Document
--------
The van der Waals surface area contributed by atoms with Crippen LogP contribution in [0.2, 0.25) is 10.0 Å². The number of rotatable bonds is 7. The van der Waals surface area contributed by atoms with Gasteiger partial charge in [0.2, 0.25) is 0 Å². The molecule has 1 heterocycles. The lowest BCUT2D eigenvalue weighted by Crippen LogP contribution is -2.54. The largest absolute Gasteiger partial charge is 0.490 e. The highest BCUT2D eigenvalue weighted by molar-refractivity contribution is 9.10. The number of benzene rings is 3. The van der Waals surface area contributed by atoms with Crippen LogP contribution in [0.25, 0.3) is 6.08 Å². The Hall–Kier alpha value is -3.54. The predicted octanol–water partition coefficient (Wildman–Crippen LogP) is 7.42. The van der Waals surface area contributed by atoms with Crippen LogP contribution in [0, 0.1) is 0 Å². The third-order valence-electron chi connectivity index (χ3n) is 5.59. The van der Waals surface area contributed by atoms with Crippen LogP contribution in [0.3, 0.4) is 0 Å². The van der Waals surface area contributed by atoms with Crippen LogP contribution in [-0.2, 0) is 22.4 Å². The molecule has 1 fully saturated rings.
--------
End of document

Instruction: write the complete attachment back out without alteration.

The van der Waals surface area contributed by atoms with Crippen LogP contribution in [0.2, 0.25) is 10.0 Å². The number of rotatable bonds is 7. The van der Waals surface area contributed by atoms with Gasteiger partial charge in [0.2, 0.25) is 0 Å². The molecule has 1 heterocycles. The lowest BCUT2D eigenvalue weighted by Crippen LogP contribution is -2.54. The largest absolute Gasteiger partial charge is 0.490 e. The highest BCUT2D eigenvalue weighted by molar-refractivity contribution is 9.10. The number of benzene rings is 3. The van der Waals surface area contributed by atoms with Crippen LogP contribution in [0.25, 0.3) is 6.08 Å². The Hall–Kier alpha value is -3.54. The predicted octanol–water partition coefficient (Wildman–Crippen LogP) is 7.42. The van der Waals surface area contributed by atoms with Crippen LogP contribution in [0, 0.1) is 0 Å². The third-order valence-electron chi connectivity index (χ3n) is 5.59. The van der Waals surface area contributed by atoms with Crippen LogP contribution in [0.3, 0.4) is 0 Å². The van der Waals surface area contributed by atoms with Crippen LogP contribution in [-0.2, 0) is 22.4 Å². The molecule has 1 fully saturated rings.